A Bollywood dance-fitness program combining dance choreography and the music from Bollywood. This 45-minute cardio workout between changing intensity dance sequences will get you moving, sweating and feeling good. Burn calories, release stress hormones, all while having fun! No prior dance experience required. Dress comfortably. Please check with your physician for any medical conditions before registering. Ages 18+. Required Registration begins August 25.
Register here.

Telling Our Stories
Monday, September 17 at 6:30pm
Hear students working with the Thomas Jefferson Adult and Career Education (TJACE) tell their personal stories. Refreshments will be served at the conclusion of the program.

Coco (2017)
Tuesday, September 18 at 6:30pm
A boy journeys into the Land of the Dead to seek forgiveness from his ancestors and lift a curse. Refreshments served. Rated PG.

Spotlight on Immigration
Tuesday, September 18 at 6:30-8:45pm
Deena Sharuk from the Legal Aid Justice Center will discuss immigration law prior to a screening of the documentary Who is Dayani Cristal?: the story of a migrant who found himself in the deadly stretch of desert known as “the corridor of death.”

The Music of Appalachia: A Global History
Thursday, September 20 at 6:30-8pm
Join Emily Morrison, founder of Charlottesville’s roots music school The Front Porch as she discusses the roots of Appalachian Music traversing numerous continents and cultures. Hear guest artists play folk instruments from all over the world, and maybe get a chance to try one yourself! Be amazed at the diverse influences and extraordinary sounds influencing much of today’s modern music.

Arabic Calligraphy   
Saturday, September 22 at 10:30am
Celebrate Welcoming Week and learn about the art of calligraphy. Hafidha Bouzidi and Mouadh Benamar from the Islamic Society of Central Virginia will teach the class. All supplies provided. Required registration begins September 1.
Register here.

Won’t You Be My Neighbor? (2018)   
Saturday, September 22 at 2pm
Filmmaker Morgan Neville examines the life and legacy of Fred Rogers, the beloved host of the popular children’s TV show “Mister Rogers’ Neighborhood.” Rated PG-13.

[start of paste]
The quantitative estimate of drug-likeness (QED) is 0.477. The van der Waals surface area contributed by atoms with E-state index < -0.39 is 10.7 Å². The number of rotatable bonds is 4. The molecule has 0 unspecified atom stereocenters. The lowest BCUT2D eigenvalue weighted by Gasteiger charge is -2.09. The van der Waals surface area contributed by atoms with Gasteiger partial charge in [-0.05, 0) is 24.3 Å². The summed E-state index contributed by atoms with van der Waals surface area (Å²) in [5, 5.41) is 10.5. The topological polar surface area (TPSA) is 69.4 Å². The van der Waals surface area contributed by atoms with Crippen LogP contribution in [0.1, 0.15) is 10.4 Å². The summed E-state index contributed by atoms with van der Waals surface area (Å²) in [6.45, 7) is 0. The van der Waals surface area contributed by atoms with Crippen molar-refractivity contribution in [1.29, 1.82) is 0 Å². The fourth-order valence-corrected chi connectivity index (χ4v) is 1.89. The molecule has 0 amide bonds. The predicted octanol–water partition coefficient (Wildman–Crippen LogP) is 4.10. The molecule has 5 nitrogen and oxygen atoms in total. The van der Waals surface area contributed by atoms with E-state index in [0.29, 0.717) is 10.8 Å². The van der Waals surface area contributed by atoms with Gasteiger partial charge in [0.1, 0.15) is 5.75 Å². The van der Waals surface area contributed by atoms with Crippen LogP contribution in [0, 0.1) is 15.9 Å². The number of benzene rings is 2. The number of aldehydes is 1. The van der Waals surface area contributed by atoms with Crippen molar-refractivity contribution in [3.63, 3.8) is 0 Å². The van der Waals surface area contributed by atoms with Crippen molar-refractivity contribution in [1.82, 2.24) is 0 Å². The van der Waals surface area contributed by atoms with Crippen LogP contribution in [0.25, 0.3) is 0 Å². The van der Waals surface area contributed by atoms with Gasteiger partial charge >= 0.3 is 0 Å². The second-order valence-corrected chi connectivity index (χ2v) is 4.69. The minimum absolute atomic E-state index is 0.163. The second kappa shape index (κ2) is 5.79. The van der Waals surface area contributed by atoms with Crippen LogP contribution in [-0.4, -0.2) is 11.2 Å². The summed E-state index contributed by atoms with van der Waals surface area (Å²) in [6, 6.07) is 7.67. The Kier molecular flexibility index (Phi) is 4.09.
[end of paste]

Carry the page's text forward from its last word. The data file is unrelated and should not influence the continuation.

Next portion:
Programs at other branches:
Crozet Library
U.S. Immigration: An Overview
Monday, September 17 at 6:30pm
How has the U.S. immigrant population changed over time? Presentation and discussion by Alyson Ball, member of humanitarian group Green Valley-Sahuarita Samaritans in Arizona and of the Charlottesville area International Rescue Committee.

Gordon Ave Library
Bilingual Storytime: La hora de los cuentos
Tuesday, September 18 at 3pm
Enjoy listening to favorite stories, rhymes and songs in both Spanish and English during this special bilingual storytime.
Register here.

Visit wgcville.org for events happening around the City of Charlottesville.

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Crafting at the Library

Crafts aren’t just for kids! An article from Neurology, a journal published by the American Academy of Neurology, states that older adults who participate in creative activities, such as crafts, could delay the development of memory problems. Crafting also allows you to develop new skills and can give you the opportunity to do something a little bit different. All great reasons to make a craft!

Below is a craft that we recently made at the Louisa County Library. Try making this paper rosette wreath at home: